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Editorial: More must be done to reduce horse deaths

Wednesday, September 3, 2014
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Even with stricter measures in place to prevent injuries and deaths among racehorses in the past few years, an unusual rash of deaths at Saratoga this year indicates that even more needs to be done to protect these noble animals.

Up until the past week or so, the racecourse was not experiencing an unusual level of injuries or deaths due to racing and training.

But after the deaths of three horses within five days, including two on Travers Day, the state Gaming Commission issued a statement Friday, three days before the end of the summer meet, detailing the alarming number of equine fatalities at the track this year.

Someone once described a racehorse as “1,000 pounds supported by four pencils.” Racehorses are young and high-strung, and their bodies are not really designed to protect them from the type of injuries they face in training and racing. So some injuries are inevitable. But not all of them.

To its credit, the state, through a task force, had already begun addressing injuries and fatalities. But apparently, its recommendations from 2012 haven’t been enough to bring the numbers down significantly.

To be fair, it’s difficult to pin down a single source for the spike. For instance, two horses, Kamarius and Elena Strikes, each suffered a broken leg while "breezing" during training. Makari died after jumping a hurdle in the steeplechase. Double Gold flopped against a fence, became paralyzed and died. Others died for other reasons.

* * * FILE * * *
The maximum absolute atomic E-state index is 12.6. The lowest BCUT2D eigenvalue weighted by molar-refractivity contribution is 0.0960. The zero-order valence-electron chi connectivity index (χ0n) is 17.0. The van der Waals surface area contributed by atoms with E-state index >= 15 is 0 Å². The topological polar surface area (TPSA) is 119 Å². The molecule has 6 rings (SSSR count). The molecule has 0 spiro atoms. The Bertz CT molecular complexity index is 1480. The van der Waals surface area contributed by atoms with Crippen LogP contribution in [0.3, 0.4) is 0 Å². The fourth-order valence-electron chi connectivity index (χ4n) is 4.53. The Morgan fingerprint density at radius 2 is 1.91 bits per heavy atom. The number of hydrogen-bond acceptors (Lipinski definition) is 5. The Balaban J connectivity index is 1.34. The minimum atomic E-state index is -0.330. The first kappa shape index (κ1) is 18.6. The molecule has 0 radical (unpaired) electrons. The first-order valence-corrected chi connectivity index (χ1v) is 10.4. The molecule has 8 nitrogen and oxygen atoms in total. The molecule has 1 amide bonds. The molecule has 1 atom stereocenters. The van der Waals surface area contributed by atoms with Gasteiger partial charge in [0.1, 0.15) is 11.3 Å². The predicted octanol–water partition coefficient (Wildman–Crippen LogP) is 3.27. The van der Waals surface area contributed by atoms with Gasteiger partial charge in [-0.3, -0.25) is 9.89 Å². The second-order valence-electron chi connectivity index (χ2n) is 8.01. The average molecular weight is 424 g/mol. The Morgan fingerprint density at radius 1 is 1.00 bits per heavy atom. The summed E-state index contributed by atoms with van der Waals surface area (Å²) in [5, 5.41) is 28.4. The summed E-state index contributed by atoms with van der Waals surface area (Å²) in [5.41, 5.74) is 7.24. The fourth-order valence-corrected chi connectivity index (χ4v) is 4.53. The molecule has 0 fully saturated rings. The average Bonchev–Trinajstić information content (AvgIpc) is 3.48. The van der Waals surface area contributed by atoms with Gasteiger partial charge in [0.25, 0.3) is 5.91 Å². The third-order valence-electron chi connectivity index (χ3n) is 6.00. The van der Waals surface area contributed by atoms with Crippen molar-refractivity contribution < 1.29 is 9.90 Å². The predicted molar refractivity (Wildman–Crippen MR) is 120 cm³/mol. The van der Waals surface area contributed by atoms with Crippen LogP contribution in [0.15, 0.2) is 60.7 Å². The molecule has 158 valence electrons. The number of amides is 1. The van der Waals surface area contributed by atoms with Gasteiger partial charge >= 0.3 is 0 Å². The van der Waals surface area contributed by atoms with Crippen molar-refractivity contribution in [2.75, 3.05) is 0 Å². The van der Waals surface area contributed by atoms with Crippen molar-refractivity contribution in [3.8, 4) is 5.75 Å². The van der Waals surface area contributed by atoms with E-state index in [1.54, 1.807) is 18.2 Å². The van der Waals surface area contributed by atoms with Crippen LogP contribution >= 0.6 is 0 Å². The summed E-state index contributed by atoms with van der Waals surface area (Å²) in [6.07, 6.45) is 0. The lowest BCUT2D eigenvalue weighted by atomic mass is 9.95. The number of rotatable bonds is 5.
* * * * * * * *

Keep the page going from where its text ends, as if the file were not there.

One scary situation is known as "sudden death," in which a horse just collapses, sometimes during a light workout or walking off the track, for seemingly no reason. Sir William Bruce pulled up without incident after a race, collapsed and died. The commission on Friday attributed three horse deaths at Saratoga this year to sudden death.

The reason for these sudden deaths — heart ailments, previous health conditions or undetected injuries — need to be rooted out and examinations given to flag problems before they become serious. That should include more extensive pre-race tests, on-track exams after races, and other steps that might indicate a horse's inclination to fall victim to an ailment.

The industry also can do more to prevent the kinds of injuries that killed Double Gold, such as better fencing. It also needs to make steeplechase races safer, such as by eliminating permanent, inflexible structures over which horses must jump.

These can be done immediately.

Then there is the potential influence of drugs. A 2012 investigative report by The New York Times found that despite new measures to reduce the impact of performance-enhancing drugs and pain-killers that mask injuries, these illegal activities are still taking place in the industry. Are illegal substances contributing to the safety problems in New York? Investigate.

No matter what's been done up to this point, the goal of the industry should be zero deaths.

These animals are racing for our benefit. They deserve nothing less than the state's best efforts to protect them.

 
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